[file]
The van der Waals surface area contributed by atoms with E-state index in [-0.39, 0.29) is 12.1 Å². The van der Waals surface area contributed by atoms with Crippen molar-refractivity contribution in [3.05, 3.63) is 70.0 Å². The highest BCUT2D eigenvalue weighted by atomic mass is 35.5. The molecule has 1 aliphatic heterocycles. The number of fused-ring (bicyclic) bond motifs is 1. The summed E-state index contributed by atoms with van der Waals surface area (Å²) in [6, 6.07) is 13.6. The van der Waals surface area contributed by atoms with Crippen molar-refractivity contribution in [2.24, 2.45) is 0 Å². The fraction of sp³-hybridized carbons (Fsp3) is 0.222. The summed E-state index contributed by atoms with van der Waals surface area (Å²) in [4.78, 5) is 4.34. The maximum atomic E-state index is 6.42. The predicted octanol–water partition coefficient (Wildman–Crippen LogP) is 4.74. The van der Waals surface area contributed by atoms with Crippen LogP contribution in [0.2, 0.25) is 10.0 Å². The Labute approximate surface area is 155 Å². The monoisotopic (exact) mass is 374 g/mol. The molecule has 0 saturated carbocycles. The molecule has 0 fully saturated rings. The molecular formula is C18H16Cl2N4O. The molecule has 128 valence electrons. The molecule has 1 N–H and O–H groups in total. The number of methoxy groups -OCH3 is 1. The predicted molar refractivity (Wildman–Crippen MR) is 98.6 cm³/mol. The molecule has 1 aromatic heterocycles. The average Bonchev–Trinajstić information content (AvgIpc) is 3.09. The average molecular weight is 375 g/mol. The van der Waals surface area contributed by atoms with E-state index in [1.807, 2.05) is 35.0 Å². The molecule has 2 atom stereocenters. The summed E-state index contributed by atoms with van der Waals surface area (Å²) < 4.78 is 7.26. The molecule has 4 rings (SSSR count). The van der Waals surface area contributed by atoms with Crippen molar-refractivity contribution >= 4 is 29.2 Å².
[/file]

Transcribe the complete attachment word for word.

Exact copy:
The van der Waals surface area contributed by atoms with E-state index in [-0.39, 0.29) is 12.1 Å². The van der Waals surface area contributed by atoms with Crippen molar-refractivity contribution in [3.05, 3.63) is 70.0 Å². The highest BCUT2D eigenvalue weighted by atomic mass is 35.5. The molecule has 1 aliphatic heterocycles. The number of fused-ring (bicyclic) bond motifs is 1. The summed E-state index contributed by atoms with van der Waals surface area (Å²) in [6, 6.07) is 13.6. The van der Waals surface area contributed by atoms with Crippen molar-refractivity contribution in [2.24, 2.45) is 0 Å². The fraction of sp³-hybridized carbons (Fsp3) is 0.222. The summed E-state index contributed by atoms with van der Waals surface area (Å²) in [4.78, 5) is 4.34. The maximum atomic E-state index is 6.42. The predicted octanol–water partition coefficient (Wildman–Crippen LogP) is 4.74. The van der Waals surface area contributed by atoms with Crippen LogP contribution in [0.2, 0.25) is 10.0 Å². The Labute approximate surface area is 155 Å². The monoisotopic (exact) mass is 374 g/mol. The molecule has 0 saturated carbocycles. The molecule has 0 fully saturated rings. The molecular formula is C18H16Cl2N4O. The molecule has 128 valence electrons. The molecule has 1 N–H and O–H groups in total. The number of methoxy groups -OCH3 is 1. The predicted molar refractivity (Wildman–Crippen MR) is 98.6 cm³/mol. The molecule has 1 aromatic heterocycles. The average Bonchev–Trinajstić information content (AvgIpc) is 3.09. The average molecular weight is 375 g/mol. The van der Waals surface area contributed by atoms with E-state index in [1.807, 2.05) is 35.0 Å². The molecule has 2 atom stereocenters. The summed E-state index contributed by atoms with van der Waals surface area (Å²) < 4.78 is 7.26. The molecule has 4 rings (SSSR count). The van der Waals surface area contributed by atoms with Crippen molar-refractivity contribution >= 4 is 29.2 Å².